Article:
The population of the Parliamentary Borough, including Batley and other places, is 70,000, whilst that of Dewsbury is 29,000, provided for by about thirty places of worship, mostly large, some seating over a thousand hearers. Of these one is a Roman Catholic Church (St Paulinus), seven are Anglican, three Congregational, four Wesleyan, two New Connexion, two Baptist and one a Primitive Methodist. Besides these there are several Mission Halls and a Meeting House belonging to the Society of Friends.

We have consulted a book written by an old Wesleyan, and find that the first Methodist service was held by John Nelson, of Birstal, in the house of a blacksmith that stood on ground now covered by the Free Library. A chapel was opened by Peter Jaco, on Daw Green, in 1762. Wesley himself preached here in 1764, and states that he had a congregation that filled the Meeting House at five o’clock in the morning. He is said to have spoken of Dewsbury as one of the pleasantest towns in England, and we have no doubt but that it was, but it has since that time suffered from chemical works and smoke from thousands of fires in factory, forge, and home. Wesley preached here several times in subsequent years. A second chapel was built in a more central position in 1784, and it is said that the sainted John Fletcher, who secured his equally sainted wife from this part, was present at the opening. Other chapels have followed, opened by William Dawson, Dr. Beaumont, and others.

Primitive Methodism was planted here about the year 1818. The pioneer preacher as far as we can learn was the Apostolic William Clowes, one of the founders of the Connexion. He preached in the house of a Mr. J. Boothroyd, at the west end, on Nov. 26th of the above year. On a subsequent occasion he records that on his way from Leeds (nine miles) he held a camp meeting on Tingley Common, with six praying companies, in the afternoon. Then coming on here he held a service on Daw Green in the evening, and had some fruit. In connection with a service he held here some time after he says he had a Quaker present who remarked at the close that the best part of his preaching was the exhortation he gave before he took his text. John Coulson, a fellow-labourer with Clowes, writes of opening out at Dewsbury, but neither, so far as we can find, say anything about the formation of the first society: this lies concealed amidst the mists and shadows of the time.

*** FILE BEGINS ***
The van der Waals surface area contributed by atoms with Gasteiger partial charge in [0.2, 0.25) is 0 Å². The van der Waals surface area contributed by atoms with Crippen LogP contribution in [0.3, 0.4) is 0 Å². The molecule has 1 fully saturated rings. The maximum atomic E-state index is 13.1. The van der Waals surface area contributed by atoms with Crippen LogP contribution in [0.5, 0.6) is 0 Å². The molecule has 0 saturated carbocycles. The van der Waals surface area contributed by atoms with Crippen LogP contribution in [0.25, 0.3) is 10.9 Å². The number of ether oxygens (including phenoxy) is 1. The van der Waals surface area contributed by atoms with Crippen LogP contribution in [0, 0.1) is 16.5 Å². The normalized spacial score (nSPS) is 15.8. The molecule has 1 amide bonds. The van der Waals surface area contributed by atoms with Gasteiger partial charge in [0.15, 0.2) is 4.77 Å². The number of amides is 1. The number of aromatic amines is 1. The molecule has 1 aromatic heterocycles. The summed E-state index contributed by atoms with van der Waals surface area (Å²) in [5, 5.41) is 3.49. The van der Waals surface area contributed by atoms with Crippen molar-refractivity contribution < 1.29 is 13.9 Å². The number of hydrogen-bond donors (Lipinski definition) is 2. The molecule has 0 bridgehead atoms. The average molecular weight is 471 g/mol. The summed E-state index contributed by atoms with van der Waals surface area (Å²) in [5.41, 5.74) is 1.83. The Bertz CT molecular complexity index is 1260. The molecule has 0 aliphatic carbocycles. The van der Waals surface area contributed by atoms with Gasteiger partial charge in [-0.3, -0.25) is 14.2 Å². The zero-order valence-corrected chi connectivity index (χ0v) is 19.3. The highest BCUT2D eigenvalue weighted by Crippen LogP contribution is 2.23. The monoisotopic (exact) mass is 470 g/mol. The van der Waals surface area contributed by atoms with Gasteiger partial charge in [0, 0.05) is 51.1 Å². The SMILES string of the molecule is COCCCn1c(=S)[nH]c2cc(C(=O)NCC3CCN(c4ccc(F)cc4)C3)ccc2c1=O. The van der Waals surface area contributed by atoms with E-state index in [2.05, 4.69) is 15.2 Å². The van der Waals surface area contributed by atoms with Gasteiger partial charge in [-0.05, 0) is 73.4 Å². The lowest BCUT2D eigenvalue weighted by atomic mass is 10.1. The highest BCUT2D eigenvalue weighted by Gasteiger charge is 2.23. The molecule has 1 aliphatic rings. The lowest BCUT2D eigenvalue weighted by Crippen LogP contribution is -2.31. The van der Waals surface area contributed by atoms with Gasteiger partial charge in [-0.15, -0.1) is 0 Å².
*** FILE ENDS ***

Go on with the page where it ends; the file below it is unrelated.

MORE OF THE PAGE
A society was certainly instituted about this time, and the place formed a part of Leeds branch of the Hull Circuit. The work in the neighbourhood must have developed with amazing rapidity, for in 1824 Dewsbury was made the head of a Circuit. This fact is stated in the “History of the Connexion,” and is confirmed by a plan that has been loaned to the writer bearing date 1825. J. Fenton and J. Cook stand at the head of this plan as the ministers, and following these are seventeen local preachers. J. Bedford, a brother who stood a preacher on trial, and held official position in the society for many years, is remembered by some of our older people, and from a likeness we have seen we judge he was a man of great strength of character. A niece, whom he brought up, married a Mr. Laycock who, with his wife, wielded considerable influence, and are represented to-day by their two daughters. The places preached at as given on this plan of eighty years ago are: Dewsbury, Heckmondwike, Batley, Mirfield, Birstal, Gomershall, Hightown, and some others of less note.